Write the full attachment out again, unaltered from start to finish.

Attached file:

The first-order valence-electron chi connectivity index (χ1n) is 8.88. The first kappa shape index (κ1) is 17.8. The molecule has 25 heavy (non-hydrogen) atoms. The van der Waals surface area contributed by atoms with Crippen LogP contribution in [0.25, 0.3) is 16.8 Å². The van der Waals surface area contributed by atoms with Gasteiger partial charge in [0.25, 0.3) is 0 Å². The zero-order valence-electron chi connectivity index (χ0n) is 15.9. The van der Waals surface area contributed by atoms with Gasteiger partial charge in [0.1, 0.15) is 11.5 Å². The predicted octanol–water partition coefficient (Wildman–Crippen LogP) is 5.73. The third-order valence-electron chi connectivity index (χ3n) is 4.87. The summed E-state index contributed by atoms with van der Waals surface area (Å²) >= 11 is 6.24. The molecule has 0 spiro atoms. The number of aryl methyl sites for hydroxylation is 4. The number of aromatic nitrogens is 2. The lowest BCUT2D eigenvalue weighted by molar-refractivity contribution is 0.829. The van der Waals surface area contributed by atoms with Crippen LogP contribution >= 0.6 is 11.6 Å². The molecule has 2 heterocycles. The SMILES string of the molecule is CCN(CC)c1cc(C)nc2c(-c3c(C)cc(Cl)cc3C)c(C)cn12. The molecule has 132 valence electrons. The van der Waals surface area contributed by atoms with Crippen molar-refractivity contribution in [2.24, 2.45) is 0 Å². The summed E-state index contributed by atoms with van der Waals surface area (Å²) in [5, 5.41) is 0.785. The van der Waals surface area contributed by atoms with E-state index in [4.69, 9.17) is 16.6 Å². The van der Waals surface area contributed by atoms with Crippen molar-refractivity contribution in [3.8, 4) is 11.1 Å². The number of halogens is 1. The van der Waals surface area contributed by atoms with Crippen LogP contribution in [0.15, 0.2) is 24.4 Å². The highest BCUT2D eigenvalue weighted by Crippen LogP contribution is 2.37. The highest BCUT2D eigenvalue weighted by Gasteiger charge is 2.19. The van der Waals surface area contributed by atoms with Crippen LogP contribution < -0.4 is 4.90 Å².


The first-order valence-electron chi connectivity index (χ1n) is 8.88. The first kappa shape index (κ1) is 17.8. The molecule has 25 heavy (non-hydrogen) atoms. The van der Waals surface area contributed by atoms with Crippen LogP contribution in [0.25, 0.3) is 16.8 Å². The van der Waals surface area contributed by atoms with Gasteiger partial charge in [0.25, 0.3) is 0 Å². The zero-order valence-electron chi connectivity index (χ0n) is 15.9. The van der Waals surface area contributed by atoms with Gasteiger partial charge in [0.1, 0.15) is 11.5 Å². The predicted octanol–water partition coefficient (Wildman–Crippen LogP) is 5.73. The third-order valence-electron chi connectivity index (χ3n) is 4.87. The summed E-state index contributed by atoms with van der Waals surface area (Å²) >= 11 is 6.24. The molecule has 0 spiro atoms. The number of aryl methyl sites for hydroxylation is 4. The number of aromatic nitrogens is 2. The lowest BCUT2D eigenvalue weighted by molar-refractivity contribution is 0.829. The van der Waals surface area contributed by atoms with Crippen LogP contribution >= 0.6 is 11.6 Å². The molecule has 2 heterocycles. The SMILES string of the molecule is CCN(CC)c1cc(C)nc2c(-c3c(C)cc(Cl)cc3C)c(C)cn12. The molecule has 132 valence electrons. The van der Waals surface area contributed by atoms with Crippen molar-refractivity contribution in [2.24, 2.45) is 0 Å². The summed E-state index contributed by atoms with van der Waals surface area (Å²) in [5, 5.41) is 0.785. The van der Waals surface area contributed by atoms with E-state index in [4.69, 9.17) is 16.6 Å². The van der Waals surface area contributed by atoms with Crippen molar-refractivity contribution in [3.8, 4) is 11.1 Å². The number of halogens is 1. The van der Waals surface area contributed by atoms with Crippen LogP contribution in [0.15, 0.2) is 24.4 Å². The highest BCUT2D eigenvalue weighted by Crippen LogP contribution is 2.37. The highest BCUT2D eigenvalue weighted by Gasteiger charge is 2.19. The van der Waals surface area contributed by atoms with Crippen LogP contribution < -0.4 is 4.90 Å².